Christian Bale is one of the best actors working today. He has the ability to do so much with so little, raising the bar each time he takes on a new character. But, Bale is only a mortal man. He alone cannot carry a film alone, which is exactly the task that is set upon him in Hostiles. Bale does an excellent job, but he doesn’t get much support and his performance becomes almost wasted in a film that is middle of the road at best.
The story takes place in 1892, a time when Native and American tensions were at their highest. Revered army captain Joseph Blocker (Christian Bale) is close to retiring with a kill count well over one hundred. For his last mission, to his dismay, he must escort a dying native chief (Wes Studi) and his family so he may be buried in his homeland. Blocker and his section must saddle up to make the treacherous journey, which treks from New Mexico to Montana. They quickly meet up with Rosalie (Rosamund Pike), a country woman who recently lost her family to a native raid, leaving her in an elongated state of mental shock. Along with battling elements and the discontent within themselves, the troops must also fend off against warring tribes that are out for blood.
The film is a conventional western through and through, boasting gorgeous shots of the landscape and plenty of shootouts. It tries to call back to the times of John Wayne. While this film tries to harken back to the golden era of westerns, it fails to incorporate one vital component; simplicity. Old westerns were straightforward and to the point, this one isn’t. The film is slow and meandering, often taking breaks from the main plot in an effort to build up the epic scale. So much has happened by the end that it becomes impossible to connect at all to the characters or story.
Also to the detriment of connectivity is the high body count. Tons of characters are either introduced or half developed, and then killed off to try and force you into caring about them. What director Scott Cooper doesn’t understand is that if you don’t care about a character when they are living, then you are not going to care about them when they’re dead.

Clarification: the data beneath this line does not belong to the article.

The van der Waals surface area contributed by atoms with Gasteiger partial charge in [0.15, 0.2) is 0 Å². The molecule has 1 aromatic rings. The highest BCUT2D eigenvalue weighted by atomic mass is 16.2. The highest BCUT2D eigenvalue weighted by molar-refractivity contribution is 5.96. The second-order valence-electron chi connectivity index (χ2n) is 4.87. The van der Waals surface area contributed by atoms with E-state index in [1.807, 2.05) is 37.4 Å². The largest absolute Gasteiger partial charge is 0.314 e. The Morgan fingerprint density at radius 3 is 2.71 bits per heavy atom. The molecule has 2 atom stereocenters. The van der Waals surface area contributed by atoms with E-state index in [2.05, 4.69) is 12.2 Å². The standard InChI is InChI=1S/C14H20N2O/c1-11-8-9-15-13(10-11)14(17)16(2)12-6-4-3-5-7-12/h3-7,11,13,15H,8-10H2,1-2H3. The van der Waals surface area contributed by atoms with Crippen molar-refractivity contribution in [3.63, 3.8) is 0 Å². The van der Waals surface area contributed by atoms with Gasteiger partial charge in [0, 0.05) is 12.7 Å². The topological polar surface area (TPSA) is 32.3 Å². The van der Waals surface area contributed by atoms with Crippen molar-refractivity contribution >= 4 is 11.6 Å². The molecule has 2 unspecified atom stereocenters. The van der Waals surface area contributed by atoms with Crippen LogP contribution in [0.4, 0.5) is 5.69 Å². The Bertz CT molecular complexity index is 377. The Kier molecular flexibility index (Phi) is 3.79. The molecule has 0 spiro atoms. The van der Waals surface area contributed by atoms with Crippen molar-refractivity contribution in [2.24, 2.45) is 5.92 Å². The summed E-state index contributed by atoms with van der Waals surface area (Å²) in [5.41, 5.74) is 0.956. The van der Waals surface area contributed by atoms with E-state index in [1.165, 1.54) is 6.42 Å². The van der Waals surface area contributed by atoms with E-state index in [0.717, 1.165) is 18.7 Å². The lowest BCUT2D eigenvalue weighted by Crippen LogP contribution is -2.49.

Now with a couple successful films under his belt, Cooper tries here to illustrate the brutality of western life. He emphasizes the blood, sweat, and tears of each character and how they deal with their seemingly miserable lives. Unfortunately, Cooper overplays his hand as constantly watching 134 minutes of emotional suffering begins to bore quickly. Characters incomprehensibly mutter nonstop about how sad they are and how they wish they could just end it all.
The cinematography is beautifully done by Masanobu Takayanagi, marking his third collaboration with Cooper. Takayanagi keeps the camera motionless most of the time and allows for the characters to move within the frame. This technique gives the western world a sense of stillness, almost like the people are the only thing inhabiting the cruel setting. But people are not the only physical inhabitants. Takayanagi has an eye for surrounding scenery that makes the characters almost feel insignificant compared to the vastness of the land and wildlife.
The film touts some great actors in both leading and supporting roles. Some meet and exceed past the lofty demands, while others struggle to make a difference. Christian Bale is definitely the best part of the film as he carries most of the emotional weight. He has so much in his acting arsenal and is able to switch from gruff killer to stoic hero in the blink of an eye. Rosamund Pike does well with her conflicted character, who is forced into a new, harder life after the butchering of her family. Finally, Wes Studi and Jesse Plemons do respectable jobs with the limited time they get.
For the most part, the actors that struggle to make an impact are the ones whose characters are underdeveloped. Ben Foster cameos as a soldier accused of murder, which is part of a side plot that serves no real purpose. Foster doesn’t do anything new as he plays the character that gives the same old “we’re not so different” speech a couple of times. Timothée Chalamet surprisingly turns up here, trying to add to his already fabulous 2017. His silly French accent and his four total lines of dialogue make him laughably bad. Fortunately for Chalamet, most people won’t bring this film up when talking to him.
While it is ambitious, Hostiles can be slow and rambling as it hopelessly tries to keep your full engagement. No fingers or blame can be pointed, only wishes that there could have been something more. It’s not good, it’s not bad, it’s just alright.